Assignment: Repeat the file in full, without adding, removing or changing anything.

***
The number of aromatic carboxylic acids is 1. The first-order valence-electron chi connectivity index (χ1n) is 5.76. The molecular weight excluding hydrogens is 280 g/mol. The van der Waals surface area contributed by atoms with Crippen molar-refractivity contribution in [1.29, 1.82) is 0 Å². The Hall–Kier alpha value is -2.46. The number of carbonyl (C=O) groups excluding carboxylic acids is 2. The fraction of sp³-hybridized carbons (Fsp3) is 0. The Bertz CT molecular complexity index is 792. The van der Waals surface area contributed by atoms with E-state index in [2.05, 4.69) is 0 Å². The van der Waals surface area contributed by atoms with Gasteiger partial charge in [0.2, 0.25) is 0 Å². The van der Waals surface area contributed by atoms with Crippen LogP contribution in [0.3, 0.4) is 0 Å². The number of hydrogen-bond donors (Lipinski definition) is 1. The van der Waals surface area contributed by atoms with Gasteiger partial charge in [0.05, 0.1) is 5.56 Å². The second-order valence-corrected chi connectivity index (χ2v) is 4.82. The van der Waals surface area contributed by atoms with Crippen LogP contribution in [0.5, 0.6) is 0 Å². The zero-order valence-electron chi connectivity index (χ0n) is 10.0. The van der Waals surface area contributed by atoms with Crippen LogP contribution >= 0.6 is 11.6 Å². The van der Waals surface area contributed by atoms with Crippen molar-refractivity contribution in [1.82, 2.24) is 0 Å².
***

The number of aromatic carboxylic acids is 1. The first-order valence-electron chi connectivity index (χ1n) is 5.76. The molecular weight excluding hydrogens is 280 g/mol. The van der Waals surface area contributed by atoms with Crippen molar-refractivity contribution in [1.29, 1.82) is 0 Å². The Hall–Kier alpha value is -2.46. The number of carbonyl (C=O) groups excluding carboxylic acids is 2. The fraction of sp³-hybridized carbons (Fsp3) is 0. The Bertz CT molecular complexity index is 792. The van der Waals surface area contributed by atoms with E-state index in [2.05, 4.69) is 0 Å². The van der Waals surface area contributed by atoms with Gasteiger partial charge in [0.2, 0.25) is 0 Å². The van der Waals surface area contributed by atoms with Crippen LogP contribution in [0.3, 0.4) is 0 Å². The number of hydrogen-bond donors (Lipinski definition) is 1. The van der Waals surface area contributed by atoms with Gasteiger partial charge in [0.05, 0.1) is 5.56 Å². The second-order valence-corrected chi connectivity index (χ2v) is 4.82. The van der Waals surface area contributed by atoms with Crippen LogP contribution in [0.5, 0.6) is 0 Å². The zero-order valence-electron chi connectivity index (χ0n) is 10.0. The van der Waals surface area contributed by atoms with Crippen LogP contribution >= 0.6 is 11.6 Å². The van der Waals surface area contributed by atoms with Crippen molar-refractivity contribution in [1.82, 2.24) is 0 Å².